How do the Byrne Seminars Work?
Byrne seminars are small, one-credit courses, limited to 20 students. Seminars typically meet for 10 weeks, starting in the first week of each semester. The seminars are graded Pass/No Credit, and have no formal exams. Students may register for a one-credit seminar in addition to the 12-15 credit standard course-load; the seminars are not meant to compete with other classes.
Whate are RU-1st Byrne Seminars?
As part of the RU-1st initiatives, RU-1st Byrne Seminars are aimed at increasing awareness of critical and wide-ranging local, state, national and other important issues confronting higher education.
Two phenomena that were once viewed as impossible are now history. Nelson Mandela, having served 27 years in prison for protesting apartheid, steered South Africa through a relatively peaceful transition and became that country’s first democratically elected president in 1994. In November 2008, the United States experienced its own “Mandela moment” when Barack Obama was elected as the nation’s first black president. Both South Africa and the United States share a common history of legally mandated segregation. Racial exclusion and oppression were central to the national projects of both societies, as well as the creation of white identity therein. For example, given the entrenched nature of racial discrimination and segregation in South Africa, many believed that apartheid could only come to a violent end. And in the United States, the persistence of the color line led most to assume that a person of African ancestry could not assume the presidency during their lifetimes. Yet, despite these assumptions, the opposite has become a reality in both societies. The aim of the seminar is: to interrogate the socio-cultural, political, and economic factors that led the election of Nelson Mandela and Barack Obama, respectively; to examine the success and challenges faced by both leaders in overcoming the legacy of the color line in their respective societies; and to assess whether terms such as “post-apartheid” and “post-racial” are appropriate in describing present race relations in these two societies.
Latinos are becoming increasingly visible in the United States. According the Census (2010), in New Brunswick, NJ 49.9% of the population identifies as Hispanic or Latin@. As a consequence, Latinos are becoming increasingly visible in cinema, television, visual arts and performance, and they are a central element in the definition of U.S. Americanness. This Byrne seminar will explore visual, cinematic and performatic depictions of Latinidad in the U.S. to meditate on how Ethnic studies broaden our knowledge about contemporary American identities in the U.S. and the Global South.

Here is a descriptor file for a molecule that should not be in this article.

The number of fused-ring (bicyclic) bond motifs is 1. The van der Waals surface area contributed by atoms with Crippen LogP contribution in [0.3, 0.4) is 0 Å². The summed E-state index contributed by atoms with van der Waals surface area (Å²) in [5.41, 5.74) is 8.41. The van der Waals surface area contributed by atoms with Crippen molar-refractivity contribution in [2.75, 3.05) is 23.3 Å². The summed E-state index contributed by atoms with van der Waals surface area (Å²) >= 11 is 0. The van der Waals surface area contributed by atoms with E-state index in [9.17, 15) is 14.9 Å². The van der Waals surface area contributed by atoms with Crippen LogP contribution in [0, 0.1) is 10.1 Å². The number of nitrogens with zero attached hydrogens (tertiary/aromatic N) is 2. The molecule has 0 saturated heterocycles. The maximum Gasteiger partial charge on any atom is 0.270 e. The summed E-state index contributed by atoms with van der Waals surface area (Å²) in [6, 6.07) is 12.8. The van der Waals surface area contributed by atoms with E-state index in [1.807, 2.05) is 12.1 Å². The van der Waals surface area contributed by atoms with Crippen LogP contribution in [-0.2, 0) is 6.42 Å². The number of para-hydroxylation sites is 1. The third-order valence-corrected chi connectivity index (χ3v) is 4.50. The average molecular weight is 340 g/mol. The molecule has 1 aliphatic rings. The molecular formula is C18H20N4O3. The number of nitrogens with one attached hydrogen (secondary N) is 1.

In the contemporary world, it is often assumed that people migrate from one country to another in search of economic opportunities. While this is largely true, scholars have begun to study the role that sexuality plays in the migratory process. In this seminar, we will begin by examining established models for the study of migration and sexuality. Through discussion of case studies, we will press on these traditional models as we discover ways in which sexual identities, practices, and meanings shape migration and vice versa. Case studies will include the lives of Filipino gay men in New York City, the role of sexuality in shaping U.S. immigration policy, and the shifting meanings of sexual practices among Mexican immigrant men and women in the U.S.
One in four kids in elementary school are Latina/o, which means that it is worthwhile to understand more about our culture, language, history, identity development, and other factors that play a role in the college experience in unique ways. In this course, students will consider how race and ethnicity may affect how we think about education, decision making, resilience in dealing with challenges, and the differences between Latinas/os and other groups on campus. Class discussions, film viewings, and guest speakers will encourage students to think critically of the ways that society and the educational system interplay with each other; affecting access and persistence in higher education.
The information age has democratized the dissemination of and access to information. Social media provides a voice to all and can often blur the lines between fact and fiction. Are all tweets worth the noise they generate? How can we filter through opinions and the news media to gain accurate knowledge? This course will explore the impact of the information age on our understanding of truth. Through lectures, guest speakers, videos, role play, and discussion, students will examine various channels of information and be required to find accurate data using a wide range of information sources.